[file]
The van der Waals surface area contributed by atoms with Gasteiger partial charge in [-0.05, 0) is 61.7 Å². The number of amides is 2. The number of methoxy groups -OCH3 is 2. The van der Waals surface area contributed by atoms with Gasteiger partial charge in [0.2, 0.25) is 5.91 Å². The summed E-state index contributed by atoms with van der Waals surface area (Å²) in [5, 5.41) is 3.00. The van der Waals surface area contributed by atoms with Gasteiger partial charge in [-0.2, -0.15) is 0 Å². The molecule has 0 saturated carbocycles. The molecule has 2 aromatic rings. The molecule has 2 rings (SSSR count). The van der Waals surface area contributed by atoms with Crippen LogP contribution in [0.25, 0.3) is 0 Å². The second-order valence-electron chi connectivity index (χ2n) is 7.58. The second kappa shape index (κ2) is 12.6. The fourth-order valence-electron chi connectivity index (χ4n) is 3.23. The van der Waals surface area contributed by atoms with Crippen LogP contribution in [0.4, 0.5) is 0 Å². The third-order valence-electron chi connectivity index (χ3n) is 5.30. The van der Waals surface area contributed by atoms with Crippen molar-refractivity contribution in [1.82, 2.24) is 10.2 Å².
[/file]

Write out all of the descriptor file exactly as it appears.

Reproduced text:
The van der Waals surface area contributed by atoms with Gasteiger partial charge in [-0.05, 0) is 61.7 Å². The number of amides is 2. The number of methoxy groups -OCH3 is 2. The van der Waals surface area contributed by atoms with Gasteiger partial charge in [0.2, 0.25) is 5.91 Å². The summed E-state index contributed by atoms with van der Waals surface area (Å²) in [5, 5.41) is 3.00. The van der Waals surface area contributed by atoms with Gasteiger partial charge in [-0.2, -0.15) is 0 Å². The molecule has 0 saturated carbocycles. The molecule has 2 aromatic rings. The molecule has 2 rings (SSSR count). The van der Waals surface area contributed by atoms with Crippen LogP contribution in [0.25, 0.3) is 0 Å². The second-order valence-electron chi connectivity index (χ2n) is 7.58. The second kappa shape index (κ2) is 12.6. The fourth-order valence-electron chi connectivity index (χ4n) is 3.23. The van der Waals surface area contributed by atoms with Crippen LogP contribution in [0.4, 0.5) is 0 Å². The third-order valence-electron chi connectivity index (χ3n) is 5.30. The van der Waals surface area contributed by atoms with Crippen molar-refractivity contribution in [1.82, 2.24) is 10.2 Å².